sufficient rate downwardly therethrough while being filtered to
remove harmful or distasteful substances and so that air can rapidly
pass upwardly therethrough to provide sufficient displacement of
Referring to FIGS. 6 and 7 an example of filter media 50 which
is used advantageously with the filter 16 is an aluminosilicate
gel which is prepared from 21% by weight of alumina hydrate type
pseudoboehmiet Al(OH).sub.3 and 68% to 72% sodium silicate Na.sub.2
O.3.22-2.88 SiO.sub.2 which are mixed with 11% to 14% by weight
sodium hydroxide NaOH in a 5% concentration, and blended into a
slurry. The slurry is filtered, washed with clean water, permitted
to gel, heated with steam to initiate formation of the spongy amorphous
structure, and laid over a flat bed wherein the hydrogel is formed
under ultraviolet radiation (wave lengths of 2000 .ANG.-3900 .ANG.)
at ambient temperature (20.degree. C.-39.degree. C.) in a low relative
humidity (5%-20%) for two to ten weeks with about sixty days being
typical. As a practical matter, the heat generated in this step
tends to maintain the effective relative humidity in the desired
range. Heat and ultraviolet radiation make the large particles intergrow
to vermicular particles forming microporous spongy structures which
allow water to enter, flow through and discharge therefrom very
fast while the desired ion exchange takes place in the structure
of the gel.
The alumina hydrate which is used has particle sizes of about five
microns for about 75% of the material, and five to ten microns for
about 100% of the material. Dispersed alumina can also be used.
Although after the gel has commenced to form, ultraviolet radiation
is no longer necessary and the formation of the spongy amorphous
structure can be completed without further subjecting the substance
to such radiation, it is preferred that the radiation be continued
until formation of the spongy amorphous structure of the aluminosilicate
gel is complete--at least to having the desired pore sizes. Preferably,
intense ultraviolet radiation is provided by ultraviolet lamps.
To substitute potassium for sodium, when the formation of the spongy
amorphous structure of the gel is complete, the gel is washed with
pure water and placed in a bath of a potassium salt, preferably
potassium carbonate or, for example, potassium chloride, wherein
the potassium displaces sodium in the aluminosilicate gel.
The resulting potassium aluminosilicate is thoroughly washed with
deionized (DI) water, dried and screened to produce a particle size
of 8 to 60 mesh, preferably 24.times.40 mesh, which is packed in
polyglass or plastic cylinders or cartridges, having a total volume
of about one hundred and fifty to over two hundred and fifty cubic
centimeters. The resulting gel is translucent in water, but in its
dry form is an opaque white, hard material similar in appearance
If the potassium aluminosilicate product is subsequently neither
heated nor packed too tightly, it retains surprising large pore
diameters and pore volumes as well as a large effective internal
surface areas. Moreover, water flows relatively rapidly therethrough
while its effective filtration characteristics are retained.
Aluminosilicate filtration media 50 is further illustrated by the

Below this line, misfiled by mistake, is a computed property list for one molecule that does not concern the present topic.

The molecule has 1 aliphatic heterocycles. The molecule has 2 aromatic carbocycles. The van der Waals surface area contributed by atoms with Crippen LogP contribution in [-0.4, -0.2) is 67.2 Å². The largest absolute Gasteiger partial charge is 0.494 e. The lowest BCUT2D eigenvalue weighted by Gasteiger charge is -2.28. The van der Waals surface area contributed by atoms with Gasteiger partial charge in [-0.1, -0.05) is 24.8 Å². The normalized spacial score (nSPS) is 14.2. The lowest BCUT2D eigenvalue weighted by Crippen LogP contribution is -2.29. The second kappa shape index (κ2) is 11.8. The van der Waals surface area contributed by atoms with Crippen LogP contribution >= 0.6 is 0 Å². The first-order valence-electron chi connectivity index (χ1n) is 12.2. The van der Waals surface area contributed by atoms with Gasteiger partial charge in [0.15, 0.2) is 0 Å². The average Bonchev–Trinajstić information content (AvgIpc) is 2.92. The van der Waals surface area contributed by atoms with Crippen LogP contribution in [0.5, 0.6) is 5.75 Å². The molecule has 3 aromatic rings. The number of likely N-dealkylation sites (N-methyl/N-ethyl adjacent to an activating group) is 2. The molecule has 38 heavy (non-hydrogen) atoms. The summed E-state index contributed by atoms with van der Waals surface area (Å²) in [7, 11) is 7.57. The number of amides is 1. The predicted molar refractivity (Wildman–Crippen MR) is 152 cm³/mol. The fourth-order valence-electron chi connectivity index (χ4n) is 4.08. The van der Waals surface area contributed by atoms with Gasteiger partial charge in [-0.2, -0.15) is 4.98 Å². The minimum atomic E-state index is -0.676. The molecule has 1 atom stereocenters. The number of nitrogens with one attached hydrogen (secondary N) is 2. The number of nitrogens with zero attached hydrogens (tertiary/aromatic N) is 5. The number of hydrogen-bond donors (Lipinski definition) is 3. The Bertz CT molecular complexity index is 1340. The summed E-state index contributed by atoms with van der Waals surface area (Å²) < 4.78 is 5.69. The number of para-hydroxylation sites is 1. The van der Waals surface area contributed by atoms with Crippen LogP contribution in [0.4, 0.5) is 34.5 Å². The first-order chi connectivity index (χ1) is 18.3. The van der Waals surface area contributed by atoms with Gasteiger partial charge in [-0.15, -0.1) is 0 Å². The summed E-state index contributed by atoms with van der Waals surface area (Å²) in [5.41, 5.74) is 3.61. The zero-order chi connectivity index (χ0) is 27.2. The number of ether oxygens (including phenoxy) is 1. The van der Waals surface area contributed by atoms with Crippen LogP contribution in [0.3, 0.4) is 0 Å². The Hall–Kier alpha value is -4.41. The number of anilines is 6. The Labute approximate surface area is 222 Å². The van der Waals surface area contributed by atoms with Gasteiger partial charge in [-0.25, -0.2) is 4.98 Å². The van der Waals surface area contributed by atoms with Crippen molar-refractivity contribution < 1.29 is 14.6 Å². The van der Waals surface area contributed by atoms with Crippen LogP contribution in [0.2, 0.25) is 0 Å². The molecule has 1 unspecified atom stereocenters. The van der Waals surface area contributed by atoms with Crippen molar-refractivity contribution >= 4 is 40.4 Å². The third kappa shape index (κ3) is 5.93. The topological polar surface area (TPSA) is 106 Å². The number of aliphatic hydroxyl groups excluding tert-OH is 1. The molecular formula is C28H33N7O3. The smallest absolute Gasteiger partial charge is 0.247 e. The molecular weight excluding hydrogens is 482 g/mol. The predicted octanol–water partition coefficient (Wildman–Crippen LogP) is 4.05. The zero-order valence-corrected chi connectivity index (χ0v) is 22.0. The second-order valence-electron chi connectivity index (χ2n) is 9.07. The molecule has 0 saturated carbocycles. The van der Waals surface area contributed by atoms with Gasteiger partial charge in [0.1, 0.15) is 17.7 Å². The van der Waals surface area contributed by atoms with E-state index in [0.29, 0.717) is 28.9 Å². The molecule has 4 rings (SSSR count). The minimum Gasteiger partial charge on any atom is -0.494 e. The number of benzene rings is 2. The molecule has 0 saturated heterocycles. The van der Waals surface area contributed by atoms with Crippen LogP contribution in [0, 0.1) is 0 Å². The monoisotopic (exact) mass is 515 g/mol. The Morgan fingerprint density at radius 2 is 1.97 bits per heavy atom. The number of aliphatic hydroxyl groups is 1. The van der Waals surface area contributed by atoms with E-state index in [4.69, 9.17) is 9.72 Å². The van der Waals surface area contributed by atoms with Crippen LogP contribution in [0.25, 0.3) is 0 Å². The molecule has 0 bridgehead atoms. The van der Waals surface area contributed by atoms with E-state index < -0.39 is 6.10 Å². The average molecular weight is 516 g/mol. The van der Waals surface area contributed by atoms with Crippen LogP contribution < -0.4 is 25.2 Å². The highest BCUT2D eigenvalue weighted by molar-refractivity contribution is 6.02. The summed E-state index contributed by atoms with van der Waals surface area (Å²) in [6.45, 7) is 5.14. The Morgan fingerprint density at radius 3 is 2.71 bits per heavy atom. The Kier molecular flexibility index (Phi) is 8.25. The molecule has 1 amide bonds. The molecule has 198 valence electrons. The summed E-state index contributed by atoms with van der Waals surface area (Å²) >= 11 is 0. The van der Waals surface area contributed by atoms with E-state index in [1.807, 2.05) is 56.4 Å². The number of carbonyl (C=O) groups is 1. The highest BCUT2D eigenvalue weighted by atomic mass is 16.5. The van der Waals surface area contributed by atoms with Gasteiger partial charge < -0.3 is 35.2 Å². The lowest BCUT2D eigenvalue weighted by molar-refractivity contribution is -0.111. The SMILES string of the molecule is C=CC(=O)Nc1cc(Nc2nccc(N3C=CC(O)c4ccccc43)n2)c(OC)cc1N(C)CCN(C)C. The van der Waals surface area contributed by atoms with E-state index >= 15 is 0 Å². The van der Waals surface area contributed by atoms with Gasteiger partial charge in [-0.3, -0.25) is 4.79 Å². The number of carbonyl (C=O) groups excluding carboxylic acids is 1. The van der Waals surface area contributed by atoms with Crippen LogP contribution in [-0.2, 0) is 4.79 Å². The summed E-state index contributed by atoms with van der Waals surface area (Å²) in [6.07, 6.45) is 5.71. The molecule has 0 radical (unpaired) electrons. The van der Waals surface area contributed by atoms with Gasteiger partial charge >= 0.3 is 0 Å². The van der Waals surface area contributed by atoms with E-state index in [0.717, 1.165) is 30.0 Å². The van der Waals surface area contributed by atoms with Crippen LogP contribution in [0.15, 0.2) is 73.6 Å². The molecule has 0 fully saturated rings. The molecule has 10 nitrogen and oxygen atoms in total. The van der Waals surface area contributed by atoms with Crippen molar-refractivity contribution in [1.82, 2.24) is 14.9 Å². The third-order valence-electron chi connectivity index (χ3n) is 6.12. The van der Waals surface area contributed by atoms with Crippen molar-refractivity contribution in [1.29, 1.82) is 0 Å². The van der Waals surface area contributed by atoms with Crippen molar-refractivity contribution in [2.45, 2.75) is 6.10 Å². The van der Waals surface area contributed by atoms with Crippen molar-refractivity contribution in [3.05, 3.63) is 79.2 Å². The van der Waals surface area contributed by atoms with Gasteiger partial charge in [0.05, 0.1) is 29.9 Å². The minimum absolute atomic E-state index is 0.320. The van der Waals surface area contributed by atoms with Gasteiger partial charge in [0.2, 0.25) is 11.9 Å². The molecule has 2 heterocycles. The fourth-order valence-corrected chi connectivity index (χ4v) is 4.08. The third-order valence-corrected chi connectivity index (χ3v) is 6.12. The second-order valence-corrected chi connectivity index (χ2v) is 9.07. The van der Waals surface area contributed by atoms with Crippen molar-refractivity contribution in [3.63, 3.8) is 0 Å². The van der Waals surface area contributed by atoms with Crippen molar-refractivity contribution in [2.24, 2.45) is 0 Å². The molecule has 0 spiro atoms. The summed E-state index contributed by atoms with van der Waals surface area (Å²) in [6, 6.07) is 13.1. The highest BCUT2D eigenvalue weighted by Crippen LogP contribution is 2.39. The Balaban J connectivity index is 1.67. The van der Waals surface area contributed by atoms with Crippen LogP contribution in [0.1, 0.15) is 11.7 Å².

Commercial water glasses composed of 8.9% by weight Na.sub.2 O
and 28.7% by weight SiO.sub.2 the remainder H.sub.2 O, were blended
with 21% of Al(OH).sub.3 in crystalline powder form. Eleven percent
by weight of sodium hydroxide (0.929 moles of NaOH per liter) was
added and mixed until homogeneous. The mixture was transferred to
a spongy amorphous structure formation tank where it was cooked
with a steam batch (100.degree. C.-200.degree. C.) for 10-16 hours.
The resulting gel was then placed into two-inch deep Pyrex trays,
the depth of the gel therein being about one inch (2.5 cm).
Thereafter, the gel was exposed to continuous and intense ultraviolet
radiation from both above and below the trays while formation of
the spongy amorphous structure proceeded for sixty days until formation
of the spongy amorphous structure was complete.
The resulting gel spongy amorphous structures were sized and screened
to produce aluminosilicate particles between 8 and 60 mesh. For
uses wherein the presence of sodium in aluminosilicate filtration
media 50 may be considered detrimental, such spongy amorphous structures
were placed in 36 liters of 5% solution of KCl for 0.2 hours which
was maintained at a temperature of 20.degree. C. to effect a complete
substitution of potassium for sodium in the gel. The resulting material
was washed with 200 liters of clean water until pH of 8.5 was measured.
The resulting aluminosilicate product had a total pore volume of
0.73 cc per gram and a surface area of 175 square meters per gram.
The pore diameters were 100 .ANG. to 250 .ANG., peaking at 160 .ANG..
FIG. 6 is a graph which illustrates the distribution of pore diameters
of another but similar sample, wherein the pore diameters were between
60 .ANG. and 250 .ANG., peaking at about 115 .ANG..
X-ray diffraction pattern of the dry sample is shown in FIG. 7.
Peaks labeled Si denote the X-ray diffraction of the standard used,
CaF.sub.2 Al denote impurities due to the testing equipment, and
C denotes the crystalline material. From FIG. 7 it is seen that
less than 1% of the sample from the Example is crystalline.
"Aluminosilicate gel" as used in the specification and
claims, except as otherwise indicated, refers to an amorphous aluminosilicate